Be a SuperMom:
7 Easy Steps

Be a SuperMom: 7 Easy Steps

W as there ever a time lately when you thought to yourself that you could not handle the things you want to do? Ever questioned how long you can put up with your work and your little one[s] needing attention every five minutes?

What you need to do is cheer yourself up and say: ‘Being a mother is the toughest job in the world and I can do it!’

But if you think you could use a little bit more help and inspiration to be the best working mom ever, here are seven things you might want to keep in mind:

Remember the difference between office hours and quality time

Working from home will be difficult since there will now be a fine gap between your career and your personal life. One of the things many mothers regret is not being able to spend time with their children. Always remember that there is a time for work, as there is also time for play. You wouldn’t want to be watching your children grow within the distance of your home office, right? Set a certain schedule for yourself and follow that. If it’s time to stop working, STOP!

Be responsive to your kids
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It’s very painful to a child if for example he tries to get your attention to show you something he made and be ignored, God forbid, shoved aside. Don’t be too overwhelmed by your work to the point that you no longer talk to your kids even if they’re right in front of you. Acknowledge them from time to time and check up on them. It will make them think that you are still interested in what they are making even if you are busy.

Create a priority list and take it down

With the many things that you need to take care of at home, it can be a little hard to keep up with your job’s requirements. List all of the things you need to do according to their priority and cross them out as soon as you finish them. By doing this, you save not only your time but your sanity as well.

Don’t be distracted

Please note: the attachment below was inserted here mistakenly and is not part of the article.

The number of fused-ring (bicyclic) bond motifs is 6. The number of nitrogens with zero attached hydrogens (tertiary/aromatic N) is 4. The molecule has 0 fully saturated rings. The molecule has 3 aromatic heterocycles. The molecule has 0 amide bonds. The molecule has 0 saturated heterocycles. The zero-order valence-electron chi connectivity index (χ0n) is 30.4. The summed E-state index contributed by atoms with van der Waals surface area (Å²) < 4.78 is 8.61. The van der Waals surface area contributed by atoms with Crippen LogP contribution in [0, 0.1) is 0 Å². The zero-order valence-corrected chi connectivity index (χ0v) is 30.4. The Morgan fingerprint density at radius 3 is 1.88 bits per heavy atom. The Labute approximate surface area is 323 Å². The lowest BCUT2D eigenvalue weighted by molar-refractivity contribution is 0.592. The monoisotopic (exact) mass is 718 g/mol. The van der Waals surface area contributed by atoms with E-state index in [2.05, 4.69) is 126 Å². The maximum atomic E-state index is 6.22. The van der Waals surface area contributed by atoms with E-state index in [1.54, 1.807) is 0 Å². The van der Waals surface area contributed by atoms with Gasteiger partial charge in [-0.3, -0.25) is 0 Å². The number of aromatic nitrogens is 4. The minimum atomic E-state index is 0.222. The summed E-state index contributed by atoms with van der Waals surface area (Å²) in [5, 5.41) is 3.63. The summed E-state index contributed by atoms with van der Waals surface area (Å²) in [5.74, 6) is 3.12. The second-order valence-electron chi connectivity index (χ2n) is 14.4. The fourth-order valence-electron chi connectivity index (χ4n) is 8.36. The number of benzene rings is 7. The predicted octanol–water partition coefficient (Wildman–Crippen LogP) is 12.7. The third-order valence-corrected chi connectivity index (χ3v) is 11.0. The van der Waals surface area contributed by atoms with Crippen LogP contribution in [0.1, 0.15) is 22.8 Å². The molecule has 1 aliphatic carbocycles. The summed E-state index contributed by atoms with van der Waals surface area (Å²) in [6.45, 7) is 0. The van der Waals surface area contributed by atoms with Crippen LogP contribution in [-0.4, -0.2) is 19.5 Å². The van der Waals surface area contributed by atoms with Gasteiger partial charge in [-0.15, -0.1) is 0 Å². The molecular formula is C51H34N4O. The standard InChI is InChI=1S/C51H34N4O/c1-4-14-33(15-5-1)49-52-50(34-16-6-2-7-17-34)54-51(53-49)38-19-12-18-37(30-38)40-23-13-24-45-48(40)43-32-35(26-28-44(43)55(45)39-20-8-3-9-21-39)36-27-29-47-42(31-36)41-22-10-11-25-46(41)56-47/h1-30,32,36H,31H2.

If you believe that some of the chores around the house can wait until you are done with your work, then just do it later. Doing other chores during work hours [see #1!] can take up a lot of time, and you never know how much time you’ve spent until you finish.

Ask for some help

Ask your network of friends from time to time to drop by and help you look after the kids when you really need to focus on work and get stuff done. But don’t just hand them off to a random day care center. It would be a lot better if the person is also someone the kids know or are familiar with. To them, that would look like an uncle or an aunt visiting or a play date with one of your friends’ kids, which makes them a lot more comfortable.

Take some time for yourself

Being a working mom is much like working two jobs at once, and that can be very draining. Sometimes it’s also healthy when you can have just a moment alone for you to think, regroup and do something that you like – perhaps read a book or watch a movie with your partner. You have to remember once in a while too that you are just human and need some time to rest.

Plan fun family activities for the weekend

Make weekends more fun and make the most out of it by spending the whole day with your husband and your kids doing something you all love. You can go to the park and have a nice picnic or you can stay at home and watch all of your favorite movies together.

Really, It doesn’t take much to become SuperMom!

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How do you keep up with your work and your little one[s] needing attention every five minutes?
Please share your secrets, questions, insights, tips or experiences in the comment box below!
Thank you!

Kimberly Darvin

A graduate of AB Media Arts from Southville International School and Colleges in the Philippines. I worked as an assistant editor for almost a year before I decided to work from home as a writer instead. I am the Content Manager of and Outsourcing Exposed. Find me on Facebook or Twitter.

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  1. Thanks for sharing Mirjam.
    When working from home, I ‘negotiated’ following with my children: when I’m at my desk, I’m working. Please do not disturb. Every 30 minutes I take a 10 minute break, then we can do stuff together and/or talk.

    When I overheard them saying to their playing friends: “Ssssh, just wait, Mum will disturb our play any moment now” I released my feelings of guilt. I am a super mom with super children.

    • Mirjam Stoffels

      Thank you for your comment, Jacqueline!

      Your negotiation is a very good one.
      I’m working from home too and especially now, during the holidays, with the kids full time at home, I’m negotiating my @ss off. Dividing my time in very clear blocks of work- and kids-time never occurred to me… I am alway sort of ‘negotiating-on-the-go’: ‘If you let me finish this, I’ll spend some time with you.’ Very vague… How long is ‘finishing this’ going to take and how long is ‘some time with you’? Going to implement your negotiation technique right away. Thank you!

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